ASA 124th Meeting New Orleans 1992 October

4aPP10. Hearing threshold shifts from repeated, 6-h daily exposures to impact noise.

Roger P. Hamernik

William A. Ahroon

Robert I. Davis

Sheau-Fang Lei

Auditory Res. Lab., SUNY--Plattsburgh, Plattsburgh, NY 12901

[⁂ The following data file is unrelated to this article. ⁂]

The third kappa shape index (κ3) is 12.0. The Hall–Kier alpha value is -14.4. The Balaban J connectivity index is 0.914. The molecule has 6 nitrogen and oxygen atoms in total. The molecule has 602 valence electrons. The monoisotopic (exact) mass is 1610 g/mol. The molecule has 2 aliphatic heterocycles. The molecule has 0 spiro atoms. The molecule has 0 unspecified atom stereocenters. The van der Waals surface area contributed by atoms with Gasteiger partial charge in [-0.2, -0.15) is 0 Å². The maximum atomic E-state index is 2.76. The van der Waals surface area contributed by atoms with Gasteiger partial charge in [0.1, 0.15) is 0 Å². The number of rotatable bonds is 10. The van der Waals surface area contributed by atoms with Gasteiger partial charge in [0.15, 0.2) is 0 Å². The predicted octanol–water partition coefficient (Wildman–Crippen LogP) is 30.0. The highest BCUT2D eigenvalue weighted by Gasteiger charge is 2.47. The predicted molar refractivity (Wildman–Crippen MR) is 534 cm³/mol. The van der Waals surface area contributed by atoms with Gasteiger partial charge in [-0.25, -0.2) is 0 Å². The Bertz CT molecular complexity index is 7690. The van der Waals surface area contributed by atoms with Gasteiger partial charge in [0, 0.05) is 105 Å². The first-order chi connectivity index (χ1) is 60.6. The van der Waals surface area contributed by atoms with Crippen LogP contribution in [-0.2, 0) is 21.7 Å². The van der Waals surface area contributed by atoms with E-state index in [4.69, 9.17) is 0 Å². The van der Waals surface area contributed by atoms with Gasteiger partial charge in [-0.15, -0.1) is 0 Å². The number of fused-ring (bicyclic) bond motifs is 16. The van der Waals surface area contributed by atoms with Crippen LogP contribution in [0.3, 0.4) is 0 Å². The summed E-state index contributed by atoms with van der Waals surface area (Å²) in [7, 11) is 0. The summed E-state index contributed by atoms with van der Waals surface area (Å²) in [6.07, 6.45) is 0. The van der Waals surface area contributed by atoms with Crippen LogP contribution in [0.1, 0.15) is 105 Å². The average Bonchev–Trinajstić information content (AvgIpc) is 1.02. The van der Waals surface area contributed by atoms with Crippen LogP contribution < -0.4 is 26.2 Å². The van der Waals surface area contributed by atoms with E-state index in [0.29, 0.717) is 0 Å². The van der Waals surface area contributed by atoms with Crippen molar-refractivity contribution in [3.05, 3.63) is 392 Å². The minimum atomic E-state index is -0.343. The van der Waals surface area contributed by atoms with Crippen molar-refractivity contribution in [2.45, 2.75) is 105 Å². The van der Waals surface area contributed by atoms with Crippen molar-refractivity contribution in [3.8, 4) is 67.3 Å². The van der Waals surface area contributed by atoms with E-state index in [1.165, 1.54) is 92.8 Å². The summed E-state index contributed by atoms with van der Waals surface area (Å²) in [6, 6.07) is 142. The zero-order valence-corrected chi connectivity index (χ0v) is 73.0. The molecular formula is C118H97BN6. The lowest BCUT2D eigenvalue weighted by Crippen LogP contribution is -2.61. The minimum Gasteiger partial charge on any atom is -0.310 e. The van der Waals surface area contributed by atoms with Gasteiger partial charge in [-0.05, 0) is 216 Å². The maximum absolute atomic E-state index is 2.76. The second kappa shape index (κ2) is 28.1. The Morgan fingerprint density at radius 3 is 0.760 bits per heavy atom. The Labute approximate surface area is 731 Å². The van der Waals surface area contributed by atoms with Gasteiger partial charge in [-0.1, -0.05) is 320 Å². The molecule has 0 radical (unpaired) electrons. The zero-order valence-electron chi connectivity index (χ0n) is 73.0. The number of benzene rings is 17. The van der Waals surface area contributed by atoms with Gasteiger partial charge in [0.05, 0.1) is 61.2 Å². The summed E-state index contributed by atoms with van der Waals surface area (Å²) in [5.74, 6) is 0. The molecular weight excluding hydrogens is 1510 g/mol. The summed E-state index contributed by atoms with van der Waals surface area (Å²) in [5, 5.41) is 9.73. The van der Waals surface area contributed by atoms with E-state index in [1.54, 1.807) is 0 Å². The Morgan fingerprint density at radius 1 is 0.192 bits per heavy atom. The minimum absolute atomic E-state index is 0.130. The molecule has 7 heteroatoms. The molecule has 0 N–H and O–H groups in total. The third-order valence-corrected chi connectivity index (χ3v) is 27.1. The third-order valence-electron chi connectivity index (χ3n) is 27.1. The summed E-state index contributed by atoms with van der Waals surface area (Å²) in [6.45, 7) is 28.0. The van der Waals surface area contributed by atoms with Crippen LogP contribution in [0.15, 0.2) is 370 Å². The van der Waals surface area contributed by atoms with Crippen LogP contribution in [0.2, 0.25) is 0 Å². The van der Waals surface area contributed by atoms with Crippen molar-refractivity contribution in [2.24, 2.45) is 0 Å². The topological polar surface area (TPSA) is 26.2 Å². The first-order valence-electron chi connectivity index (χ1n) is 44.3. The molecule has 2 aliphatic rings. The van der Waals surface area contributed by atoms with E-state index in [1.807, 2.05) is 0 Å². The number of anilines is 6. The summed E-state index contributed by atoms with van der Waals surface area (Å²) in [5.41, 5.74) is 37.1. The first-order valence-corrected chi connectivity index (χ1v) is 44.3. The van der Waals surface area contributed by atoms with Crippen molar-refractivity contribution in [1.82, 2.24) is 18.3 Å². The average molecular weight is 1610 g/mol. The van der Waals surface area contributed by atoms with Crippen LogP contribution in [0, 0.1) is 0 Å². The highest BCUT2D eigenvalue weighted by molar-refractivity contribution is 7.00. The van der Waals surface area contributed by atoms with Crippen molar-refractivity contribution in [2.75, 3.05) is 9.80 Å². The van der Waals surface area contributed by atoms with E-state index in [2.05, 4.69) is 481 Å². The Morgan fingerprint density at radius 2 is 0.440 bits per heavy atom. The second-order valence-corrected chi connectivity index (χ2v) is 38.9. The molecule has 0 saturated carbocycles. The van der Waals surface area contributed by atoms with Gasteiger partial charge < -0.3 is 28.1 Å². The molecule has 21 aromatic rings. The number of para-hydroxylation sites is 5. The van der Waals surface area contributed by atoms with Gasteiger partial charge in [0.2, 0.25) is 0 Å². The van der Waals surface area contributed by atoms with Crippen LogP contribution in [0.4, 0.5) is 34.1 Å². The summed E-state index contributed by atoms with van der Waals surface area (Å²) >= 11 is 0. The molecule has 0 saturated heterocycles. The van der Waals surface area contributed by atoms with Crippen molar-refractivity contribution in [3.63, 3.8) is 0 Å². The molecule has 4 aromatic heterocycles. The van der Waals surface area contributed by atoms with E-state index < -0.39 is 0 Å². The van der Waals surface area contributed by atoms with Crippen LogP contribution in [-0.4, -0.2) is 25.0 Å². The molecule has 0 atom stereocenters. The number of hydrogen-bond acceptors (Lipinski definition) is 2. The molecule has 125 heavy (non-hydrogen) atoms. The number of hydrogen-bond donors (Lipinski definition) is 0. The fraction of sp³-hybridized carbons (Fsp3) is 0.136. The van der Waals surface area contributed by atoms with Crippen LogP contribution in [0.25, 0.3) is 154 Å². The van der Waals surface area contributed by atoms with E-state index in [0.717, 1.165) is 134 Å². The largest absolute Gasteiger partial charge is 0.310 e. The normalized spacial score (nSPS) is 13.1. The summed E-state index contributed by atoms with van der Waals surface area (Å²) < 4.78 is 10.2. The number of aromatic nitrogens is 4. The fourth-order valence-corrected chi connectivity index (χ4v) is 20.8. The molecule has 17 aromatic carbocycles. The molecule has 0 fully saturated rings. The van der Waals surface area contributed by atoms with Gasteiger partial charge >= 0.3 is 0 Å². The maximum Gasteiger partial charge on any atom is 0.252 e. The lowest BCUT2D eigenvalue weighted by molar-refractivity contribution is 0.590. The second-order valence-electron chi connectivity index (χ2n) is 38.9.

Recent results of research on the bidirectional transduction properties of the cochlea have opened new possibilities for understanding and explaining various phenomena associated with noise-induced threshold shifts. Several studies using animal models have shown that the cochlea is capable of developing a resistance to noise-induced threshold shift (TS) that is dependent upon previous exposure history and on the timing schedule of a repeated exposure. These results were obtained using continuous octave band stimuli. This paper will describe the developing resistance to TS from intermittent daily exposures to a broadband impact noise. The chinchilla was used as an animal model; the evoked auditory response as a measure of threshold; and the cochleogram used to quantify the sensory cell population. The animals (N=12) were exposed over a 20-day period to a 6-h daily exposure of 113- or 119-dB peak SPL impacts presented 1/s. Thresholds measured at the beginning and end of each exposure period showed that up to 30-dB resistance to TS could be developed over the first 5 days of exposure. The magnitude and time course of the resistance effect was frequency and intensity dependent. The audiometric and histological results of these intermittent exposures will be contrasted with equal-energy exposures using the same impacts but an exposure schedule without interruption. [Research sponsored by NIOSH Grant No. 2R010H02317.]